One day we’re gonna get around to caring for the needy neighbour.
One day we’re gonna do something about spending more time with the family.
One day we’re gonna do more for the church, be more regular in our church attendance.
But the truth of the matter is that somehow we never get around to it. We have every good intention, but we never do anything about it. To put it bluntly, our faith is good in theory but putting it into practice is quite another thing. It seems we can never change!

Paul expresses his frustration when he says, “I don’t do the good I want to do; instead I do the evil that I don’t want to do. … What an unhappy man I am”. But he doesn’t remain locked in this feeling of helplessness. He thanks God for Jesus who is able to forgive even someone who knows what he ought to do, has every good intention, but doesn’t follow this through. Jesus is good news for everyone. He died because of our distractions. He died a bloody, brutal death to free us from the curse of our sin. He died for saying that one day we’re gonna get around to being a better follower of Jesus. We have a new hope. We don’t need to be afraid of every inadequacy, every doubt, every threat of failure. We are forgiven.

In Christ there is a new beginning. There is a change. In Christ we can break out of the old mould where we replace God’s will simply with good intentions that never amount to anything. With Jesus and the power of the Holy Spirit our faith becomes more than something theoretical. It becomes an integral part of our lives. The living Christ becomes a powerful force in changing our attitudes towards other people and how we see our role in the life of the church. The living Christ fills every part of our lives and when burdens and troubles preoccupy our minds and lives, our theology tells us that we have a God who loves and cares for us. This is not just an interesting theological fact; it is the living truth for our lives.

Luther talks about faith in this way:
Faith is a living, busy, active, mighty thing, so that it is impossible for it not to be constantly doing what is good…. Without any coercion a person is willing and desirous to do good to everyone, to serve everyone, to suffer everything for the love of God and to his glory….
Faith is not simply knowing about Jesus and saying that one day we’re gonna be more active in our Christianity. Our faith is very practical everyday thing.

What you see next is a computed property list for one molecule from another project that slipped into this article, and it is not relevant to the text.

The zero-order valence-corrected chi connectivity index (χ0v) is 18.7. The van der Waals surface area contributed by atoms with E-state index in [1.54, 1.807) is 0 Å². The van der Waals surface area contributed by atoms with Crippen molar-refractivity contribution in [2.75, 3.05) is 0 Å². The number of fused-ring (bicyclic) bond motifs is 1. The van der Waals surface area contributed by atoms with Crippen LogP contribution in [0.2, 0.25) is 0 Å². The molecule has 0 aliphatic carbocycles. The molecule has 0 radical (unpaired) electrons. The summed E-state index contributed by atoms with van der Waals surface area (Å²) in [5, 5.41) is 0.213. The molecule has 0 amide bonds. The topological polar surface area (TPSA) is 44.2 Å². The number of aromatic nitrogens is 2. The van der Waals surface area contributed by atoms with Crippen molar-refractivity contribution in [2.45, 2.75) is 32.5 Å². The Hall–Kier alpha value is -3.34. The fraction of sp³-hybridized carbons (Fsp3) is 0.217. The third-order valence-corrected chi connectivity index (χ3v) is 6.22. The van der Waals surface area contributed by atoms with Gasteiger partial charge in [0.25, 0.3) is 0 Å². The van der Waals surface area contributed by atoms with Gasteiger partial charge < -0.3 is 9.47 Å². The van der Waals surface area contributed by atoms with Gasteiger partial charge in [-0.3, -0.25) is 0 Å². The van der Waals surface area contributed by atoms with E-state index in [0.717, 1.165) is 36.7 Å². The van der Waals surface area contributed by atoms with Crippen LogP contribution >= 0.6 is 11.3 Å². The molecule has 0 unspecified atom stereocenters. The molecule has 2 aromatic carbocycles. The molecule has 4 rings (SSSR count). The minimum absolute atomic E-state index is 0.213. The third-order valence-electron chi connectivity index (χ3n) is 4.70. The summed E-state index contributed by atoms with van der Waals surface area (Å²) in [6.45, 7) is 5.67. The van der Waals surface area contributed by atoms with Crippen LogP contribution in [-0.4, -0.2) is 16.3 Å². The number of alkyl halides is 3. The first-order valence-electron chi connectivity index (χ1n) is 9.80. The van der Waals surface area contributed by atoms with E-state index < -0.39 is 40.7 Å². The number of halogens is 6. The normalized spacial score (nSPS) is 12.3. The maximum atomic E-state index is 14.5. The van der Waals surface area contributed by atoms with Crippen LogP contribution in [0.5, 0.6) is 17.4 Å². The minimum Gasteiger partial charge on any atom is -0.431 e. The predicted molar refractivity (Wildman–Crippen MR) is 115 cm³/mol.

You learn to be caring and concerned about people.
You serve the Lord with a heart full of devotion.
You are patient in times of trouble, praying at all times.
You do everything possible to live in peace with everyone.
You are willing to do whatever you can to support the mission of God’s church.
You gladly do these things and more because your faith in Jesus has become a busy active, living thing, giving an effective living witness to the world.

No doubt there will be times when all these become good intentions that are never fulfilled and we express our disappointment as Paul did. “I know what I ought to do, but I don’t do it”. We join Paul in expressing our thanks to God for the forgiveness we have through our Lord Jesus Christ. He forgives and renews us and sends us out from here today to live our faith as we go about our daily tasks.

© Pastor Vince Gerhardy

“The Lord provides”

Text: Genesis 22:1,2,7,8,14
God called to Abraham, “Abraham!” And Abraham answered, “Yes, here I am!”  “Take your son,” God said, “your only son, Isaac, whom you love so much, and go to the land of Moriah. There on a mountain that I will show you, offer him as a sacrifice to me.”  As they walked along together, Isaac spoke up, “Father!” He answered, “Yes, my son?”  Isaac asked, “I see that you have the coals and the wood, but where is the lamb for the sacrifice?” Abraham answered, “God himself will provide one.” And the two of them walked on together.
Abraham named the place “The Lord Provides.” And even people today say, “On the Lord’s mountain he provides.”

People have problems with God commanding Abraham to sacrifice his only son and the willingness of Abraham to carry it out.
Scholars have debated this story;
Bible study groups have puzzled over it;
some have dismissed it as a fictional story that foreshadows the heavenly Father’s sacrifice of his own Son;
some have placed the story in the too hard basket refusing to believe that God would ask anyone to do such a thing.
Others have marvelled at Abraham’s trust in God.

Our feelings complicate things. We are horrified as Abraham sets on his trek – Isaac beside him, wood on Isaac’s back, the pot of hot coals, and a knife in his belt, and Isaac’s innocent question about the whereabouts of the sacrifice.